: Who boats?



I~LUV~Caddys8792
08-22-10, 08:56 PM
Being a resident of Minnesota (the land of 10,000 lakes), a lot of summer is often spent on a boat. I do not have one, but one of my best friends has a 18 foot Larson boat we use for cruising the lakes, or wake boarding/ skiing and tubing.

It's a lot like this:
http://www.larsonboats.com/lx/1850/

It's equipped with a 3.0L Volvo sourced four cylinder (115hp?), and it doesn't really go more than 40 mph, but that's all the more we need for the size of lakes we see, and you don't need to go more than 20-25 to ski or tube.

It's always a great afternoon to go out on the lake, with a 12 pack of Corona, and drink, swim and tube (I can't ski or board, never could on water, asphalt or snow). :)

Another friend of mine has a 20 foot Ski Nautique, which is designed to be a pure ski boat. It's got a 351 Windsor, mounted inboard which is pushing out around 320hp, so it's VERY fast and very nimble. It's literally like a Mustang for the water. I've only been on it once, but man was that fun. I think they retail new for like $65,000.
http://www.nautiques.com/models/spec200closed

So yeah, I'm a big fan of motorboating! :cool2: ;)

Jesda
08-22-10, 09:22 PM
Ive actually been pondering a kayak. I heard boats were prohibitively expensive to own, making European cars seem like Hondas by comparison.

Florian
08-22-10, 10:45 PM
Ive owned 3.....happy to be rid of them all.

F

Bro-Ham
08-22-10, 11:20 PM
I've owned two boats. First one was back in 1991 when I was fresh out of college - a 1983 Century 26 foot cabin cruiser with a 350 V8. While in college I worked part time as an executive director of a small non-profit corporation and thought a boat would be a good idea and one of the business owners in our building had a slip available to rent to me at a cool yacht club in downtown Stillwater, MN, where the folks were crazy and there was (still is) a wild bar known for live music and attracting drunken boaters and Harley riders. Exciting stuff! This first boat was big enough to party it up and also do some schmoozing. I convinced my business partner to be to go into business with me after a day long boat trip with enormous steaks on the beach and cocktails, cocktails, cocktails. There is magic aboard floating toys. :)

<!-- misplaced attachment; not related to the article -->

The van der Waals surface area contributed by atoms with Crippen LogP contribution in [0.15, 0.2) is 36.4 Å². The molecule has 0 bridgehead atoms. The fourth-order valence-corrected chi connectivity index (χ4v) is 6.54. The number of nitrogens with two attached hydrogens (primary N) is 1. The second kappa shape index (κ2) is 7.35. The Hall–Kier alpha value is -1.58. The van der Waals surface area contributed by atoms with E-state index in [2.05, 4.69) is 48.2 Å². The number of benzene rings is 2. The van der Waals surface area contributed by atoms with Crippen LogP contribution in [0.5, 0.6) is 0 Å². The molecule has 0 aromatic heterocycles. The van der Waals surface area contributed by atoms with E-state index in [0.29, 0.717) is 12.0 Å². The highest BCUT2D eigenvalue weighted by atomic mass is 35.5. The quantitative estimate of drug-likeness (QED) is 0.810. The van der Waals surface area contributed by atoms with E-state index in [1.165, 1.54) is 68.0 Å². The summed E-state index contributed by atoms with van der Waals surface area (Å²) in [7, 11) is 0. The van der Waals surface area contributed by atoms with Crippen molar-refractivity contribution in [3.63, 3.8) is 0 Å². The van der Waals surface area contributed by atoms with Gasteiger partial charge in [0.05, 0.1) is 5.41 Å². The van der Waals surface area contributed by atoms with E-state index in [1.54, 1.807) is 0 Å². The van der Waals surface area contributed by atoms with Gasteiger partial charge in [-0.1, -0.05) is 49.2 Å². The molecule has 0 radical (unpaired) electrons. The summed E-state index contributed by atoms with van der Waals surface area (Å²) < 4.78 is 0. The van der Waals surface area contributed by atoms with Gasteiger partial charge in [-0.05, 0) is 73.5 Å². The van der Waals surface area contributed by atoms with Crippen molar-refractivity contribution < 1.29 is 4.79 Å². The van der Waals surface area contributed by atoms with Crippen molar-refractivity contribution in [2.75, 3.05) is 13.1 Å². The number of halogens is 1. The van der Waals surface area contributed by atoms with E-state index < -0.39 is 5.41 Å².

The funny thing about being young is that you're never satisfied and there isn't much that can stand in the way of youthful "I can do anything" determination. So, while putting out of the harbor my first day behind the wheel of the boat, I saw a row of three very nice much larger sized boats, one of them had the canvas taken down and a cocktail party was going on. I saw these good time havers serving themselves cocktails from the neatest boat deck cocktail bar I had ever seen - it was simple but so extravagant. These boats had classic lines and the look of total luxury. I found out these boats were Chris-Craft Catalina 381's and there was also a similar Chris-Craft Catalina 350 - all from the mid 1980's.

Something snapped at that instant - that was it! I just HAD to have one! And it would be by the next summer, the 1992 season - no screwing around - I would make it happen no matter what it took! This was back when I was crazy working 24/7 making deals day and night on my Motorola cell phone that was as big as my head. I found a zany boat broker and tracked a super nice example of one of these boats down (after looking as far as Florida and New York): a 1986 Chris-Craft Catalina 381 - complete with the upper deck bar, which I found out had a unique smoked plexiglass top that folded up to reveal a nifty cocktail sink and ice maker underneath too! That wasn't all - it had two of everything good: two engines (dual 454 Crusader inboards at 350 hp each/700 total), two gas tanks (410 gallons total - gas was only $1.55/gal year after year, still expensive at the time), two staterooms (master had a king, guest had a comfortable full), two bathrooms (master had tub and shower, guest just a shower), and of course, two bars (the one on the upper deck and a nice sized inside bar with barstools in the galley).